"Hey, I’m at Scout's right now. Er, we’ll talk about this later."
"I’ve really gotta go."
Hanging up my phone, I slowly slid down the wall and slumped onto the floor. As I stared blankly across my bedroom I pondered some of the questionable life decisions which had lead me to this point. Maybe it was the shock, but I felt an absence of any sort of other emotion.
I sat for fifteen more minutes before I tried to force tears, but nothing. Test still in hand, I checked to see if I’d made some error. Nope, those two fucking blue lines. This was one doodle which couldn’t be undid.
Maybe his apathy toward the situation should have been a red flag, maybe his overt dedication to scouts should have been. I mean, who the fuck still goes to Scouts?
To give this some context, rewind three months. I was 17. A large proportion of my school career had taken place at an all girl's school, which had suddenly been closed due to poor exam results. Luckily, I came out unscathed with straight A’s; I had my hopes set on Oxford.
Growing up in an area of extreme poverty, my options were limited when looking for a new high school. I found out I’d been accepted into one of the best state schools in the country and I was ecstatic. (‘I am not a product of my environment!’)
However, going t would require a two-and-a-half hour commute every morning. And so, I decided at 17 to move away from home in order to attend the kind of school I’d always wanted.
In the new town, I rented an old, basic room; after paying all my expenses I was left with £7 a week for food and amenities. By day I was stimulated and excited by my classes, by night I would sit alone in my room and cry. I missed my family, my home, food. I mean I was still a kid, what was I doing living in the middle of nowhere on my own?
However, being the new girl had it’s perks, everyone accepted me with open arms. Oh, and there were boys.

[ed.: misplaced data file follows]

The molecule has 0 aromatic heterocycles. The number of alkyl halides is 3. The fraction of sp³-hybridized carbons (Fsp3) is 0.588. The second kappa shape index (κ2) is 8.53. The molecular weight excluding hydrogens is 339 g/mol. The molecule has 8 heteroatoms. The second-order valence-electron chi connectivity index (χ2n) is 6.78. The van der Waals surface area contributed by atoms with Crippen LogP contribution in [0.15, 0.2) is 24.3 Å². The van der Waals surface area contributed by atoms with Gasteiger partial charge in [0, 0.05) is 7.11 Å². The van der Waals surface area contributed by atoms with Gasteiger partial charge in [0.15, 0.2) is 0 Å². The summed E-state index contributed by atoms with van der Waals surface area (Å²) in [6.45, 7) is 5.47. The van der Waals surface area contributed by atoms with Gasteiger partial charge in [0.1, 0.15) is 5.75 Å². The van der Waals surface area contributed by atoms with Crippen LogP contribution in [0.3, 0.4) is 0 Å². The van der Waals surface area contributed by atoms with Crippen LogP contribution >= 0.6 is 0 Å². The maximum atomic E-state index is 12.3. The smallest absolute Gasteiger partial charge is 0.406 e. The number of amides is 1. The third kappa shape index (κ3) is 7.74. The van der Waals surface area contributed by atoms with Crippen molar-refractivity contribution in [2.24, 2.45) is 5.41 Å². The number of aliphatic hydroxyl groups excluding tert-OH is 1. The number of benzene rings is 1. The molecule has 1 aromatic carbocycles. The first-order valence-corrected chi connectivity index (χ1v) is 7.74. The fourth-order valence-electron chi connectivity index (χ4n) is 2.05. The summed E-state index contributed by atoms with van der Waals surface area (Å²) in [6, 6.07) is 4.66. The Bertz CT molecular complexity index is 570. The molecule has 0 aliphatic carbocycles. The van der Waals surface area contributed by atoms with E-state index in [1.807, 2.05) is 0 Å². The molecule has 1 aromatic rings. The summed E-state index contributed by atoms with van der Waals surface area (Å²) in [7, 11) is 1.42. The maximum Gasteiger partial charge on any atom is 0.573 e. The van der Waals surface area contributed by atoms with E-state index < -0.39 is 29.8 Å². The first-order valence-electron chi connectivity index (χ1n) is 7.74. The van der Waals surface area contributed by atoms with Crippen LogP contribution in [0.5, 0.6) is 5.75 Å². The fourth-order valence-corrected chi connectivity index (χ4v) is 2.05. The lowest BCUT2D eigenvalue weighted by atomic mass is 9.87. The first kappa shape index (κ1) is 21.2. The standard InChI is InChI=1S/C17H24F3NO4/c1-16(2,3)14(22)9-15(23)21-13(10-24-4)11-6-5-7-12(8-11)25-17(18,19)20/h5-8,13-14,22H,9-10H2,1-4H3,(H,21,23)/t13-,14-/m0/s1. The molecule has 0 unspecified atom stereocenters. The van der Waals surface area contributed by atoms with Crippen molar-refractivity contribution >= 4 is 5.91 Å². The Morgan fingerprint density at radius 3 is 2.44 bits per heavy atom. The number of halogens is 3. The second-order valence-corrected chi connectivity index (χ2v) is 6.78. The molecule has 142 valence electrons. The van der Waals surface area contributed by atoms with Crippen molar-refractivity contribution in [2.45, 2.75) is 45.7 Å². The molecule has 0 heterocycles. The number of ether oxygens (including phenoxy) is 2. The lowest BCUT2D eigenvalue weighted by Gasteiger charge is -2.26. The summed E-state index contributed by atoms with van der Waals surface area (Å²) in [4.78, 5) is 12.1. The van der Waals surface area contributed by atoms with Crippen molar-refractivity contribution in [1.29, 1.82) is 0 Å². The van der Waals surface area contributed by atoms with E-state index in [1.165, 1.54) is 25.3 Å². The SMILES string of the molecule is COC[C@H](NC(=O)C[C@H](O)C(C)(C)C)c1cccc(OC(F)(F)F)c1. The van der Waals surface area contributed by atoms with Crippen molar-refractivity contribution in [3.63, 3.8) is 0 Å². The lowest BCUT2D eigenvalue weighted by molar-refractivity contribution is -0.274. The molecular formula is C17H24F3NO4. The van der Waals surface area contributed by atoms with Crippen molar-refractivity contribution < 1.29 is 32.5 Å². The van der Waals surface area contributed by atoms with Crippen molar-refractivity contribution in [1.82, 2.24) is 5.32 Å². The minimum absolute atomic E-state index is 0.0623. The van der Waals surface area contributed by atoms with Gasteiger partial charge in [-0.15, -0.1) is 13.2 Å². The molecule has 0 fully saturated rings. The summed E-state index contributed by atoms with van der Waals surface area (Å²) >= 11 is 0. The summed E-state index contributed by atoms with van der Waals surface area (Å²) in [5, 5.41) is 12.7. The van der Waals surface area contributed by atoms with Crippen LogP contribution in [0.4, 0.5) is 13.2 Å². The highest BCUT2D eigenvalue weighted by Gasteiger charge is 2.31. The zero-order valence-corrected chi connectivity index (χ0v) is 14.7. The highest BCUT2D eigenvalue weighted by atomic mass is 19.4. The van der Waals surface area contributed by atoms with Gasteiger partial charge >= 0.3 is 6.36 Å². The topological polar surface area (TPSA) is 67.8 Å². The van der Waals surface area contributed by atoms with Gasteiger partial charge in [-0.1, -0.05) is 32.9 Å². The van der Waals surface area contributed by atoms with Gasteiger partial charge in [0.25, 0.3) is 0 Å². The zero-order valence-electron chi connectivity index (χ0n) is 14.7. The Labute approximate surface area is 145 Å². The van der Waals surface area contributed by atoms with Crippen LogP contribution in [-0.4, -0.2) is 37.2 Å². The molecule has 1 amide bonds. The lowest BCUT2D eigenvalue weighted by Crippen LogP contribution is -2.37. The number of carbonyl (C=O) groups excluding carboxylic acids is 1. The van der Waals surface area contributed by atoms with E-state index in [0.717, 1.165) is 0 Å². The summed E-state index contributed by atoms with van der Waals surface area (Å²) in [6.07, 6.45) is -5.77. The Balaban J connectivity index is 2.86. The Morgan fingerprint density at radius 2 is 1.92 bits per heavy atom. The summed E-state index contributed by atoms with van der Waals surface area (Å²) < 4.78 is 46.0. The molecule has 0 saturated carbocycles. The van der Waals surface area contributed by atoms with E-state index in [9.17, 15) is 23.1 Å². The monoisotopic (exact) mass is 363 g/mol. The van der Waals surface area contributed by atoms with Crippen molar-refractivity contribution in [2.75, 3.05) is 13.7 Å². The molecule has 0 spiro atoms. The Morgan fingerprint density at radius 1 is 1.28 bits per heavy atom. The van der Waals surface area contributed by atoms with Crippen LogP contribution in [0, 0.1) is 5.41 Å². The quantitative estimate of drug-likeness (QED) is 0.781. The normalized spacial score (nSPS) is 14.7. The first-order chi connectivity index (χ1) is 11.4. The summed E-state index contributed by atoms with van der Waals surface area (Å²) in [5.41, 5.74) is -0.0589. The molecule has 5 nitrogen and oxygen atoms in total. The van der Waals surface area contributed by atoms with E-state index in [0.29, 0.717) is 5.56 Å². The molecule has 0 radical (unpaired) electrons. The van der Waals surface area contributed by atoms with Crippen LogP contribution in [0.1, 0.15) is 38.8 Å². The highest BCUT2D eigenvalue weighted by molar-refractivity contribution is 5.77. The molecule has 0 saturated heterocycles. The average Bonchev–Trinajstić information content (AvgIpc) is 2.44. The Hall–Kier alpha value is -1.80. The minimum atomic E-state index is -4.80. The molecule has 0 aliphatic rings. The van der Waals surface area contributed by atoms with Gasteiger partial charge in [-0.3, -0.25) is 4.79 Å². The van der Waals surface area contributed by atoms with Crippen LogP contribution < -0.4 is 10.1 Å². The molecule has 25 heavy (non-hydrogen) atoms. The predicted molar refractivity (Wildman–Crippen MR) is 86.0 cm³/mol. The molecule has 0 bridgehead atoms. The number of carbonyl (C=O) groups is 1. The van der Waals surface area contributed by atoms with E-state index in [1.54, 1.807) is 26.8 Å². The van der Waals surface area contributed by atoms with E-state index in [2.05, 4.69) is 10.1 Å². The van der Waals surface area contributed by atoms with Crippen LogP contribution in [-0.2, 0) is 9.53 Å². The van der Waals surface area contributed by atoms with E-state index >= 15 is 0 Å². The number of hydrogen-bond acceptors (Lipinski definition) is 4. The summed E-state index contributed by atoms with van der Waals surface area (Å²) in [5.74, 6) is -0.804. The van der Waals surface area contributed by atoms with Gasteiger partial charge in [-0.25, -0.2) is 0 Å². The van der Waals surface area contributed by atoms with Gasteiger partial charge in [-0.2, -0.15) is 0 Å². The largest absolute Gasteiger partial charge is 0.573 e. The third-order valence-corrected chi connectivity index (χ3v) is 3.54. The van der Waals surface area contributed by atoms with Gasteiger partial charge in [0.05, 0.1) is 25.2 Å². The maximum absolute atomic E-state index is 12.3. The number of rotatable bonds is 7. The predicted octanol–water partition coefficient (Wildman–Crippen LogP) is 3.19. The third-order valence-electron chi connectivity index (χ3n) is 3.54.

This brings me to the boy who half of this would not have been possible without. Let's call him Matthew. Matthew made it clear from my first day that he was interested. He was overtly forward and relentlessly asked to meet up with me.
This in itself wasn’t a problem. I had never had a boyfriend before, and I kind of enjoyed the attention. However, Matthew had a girlfriend, which wasn’t so cool. After weeks of trying, I gave into his charm and confidence. He left his girlfriend, and we were a fully fledged couple.
At first, it was a dream. We fell for each other pretty quickly. He was popular, and through him I made friends with much more success than I had been previously. His family liked me, and I was invited around most evenings to join them.
For the first time since moving, I was happy, surrounded by family, friends, a loving boyfriend, (home cooked meals!). Overnight I had gone from alone and scared, to creating some of the best memories of my teenage years. Matthew was romantic, kind and he embraced my not-so-conventional lifestyle.
He was my first boyfriend, and we were each others first sexual partners. This meant we were a bit careless when it came to contraception. I couldn’t remember receiving much sex education at my old school, except for the awkward hour session we spent repeatedly being instructed to put a condom on a wooden phallus.
I was young, naive, I had seen "Juno" a thousand times, and still honestly never thought I would get pregnant. That was reserved for people in the movies.
Cut back to me, staring vacantly into the abyss. Two months into dating, and I was staring at a pregnancy test. It was positive for sure (though, I was so rife with denial I would try and buy a stash of tests the next day just to make sure. How accurate could "99.9% accurate" be anyway?).
I would be applying for university next year, and though many people manage to make it work, a kid at 17 was not for me. I could barely manage to pay the bus fare to school some days, how could I ever look after a child? I was just about to start my exams, there was almost no question that I would have to terminate the pregnancy.
Matthew stayed out of the ordeal, choosing not to be involved for most of it. I would intermittently attend medical examinations and consultations alone, between school days, keeping the whole thing a secret from my friends.
Sometimes I would run out of class to throw up, or call in sick with "the flu." My grades at school took a dive. With my termination date set for late January, a month after initially finding out, I would have to sit my first exams like this. Matthew’s behavior changed; he became controlling.
He ordered me to use back entrances to clinics, on the off chance any of his friends spotted me. He became emotionally abusive, constantly annoyed, and would yell at me for my lack of energy. Things got smashed, I would get scared, but he would only do it to an extent where he could reel it back in again.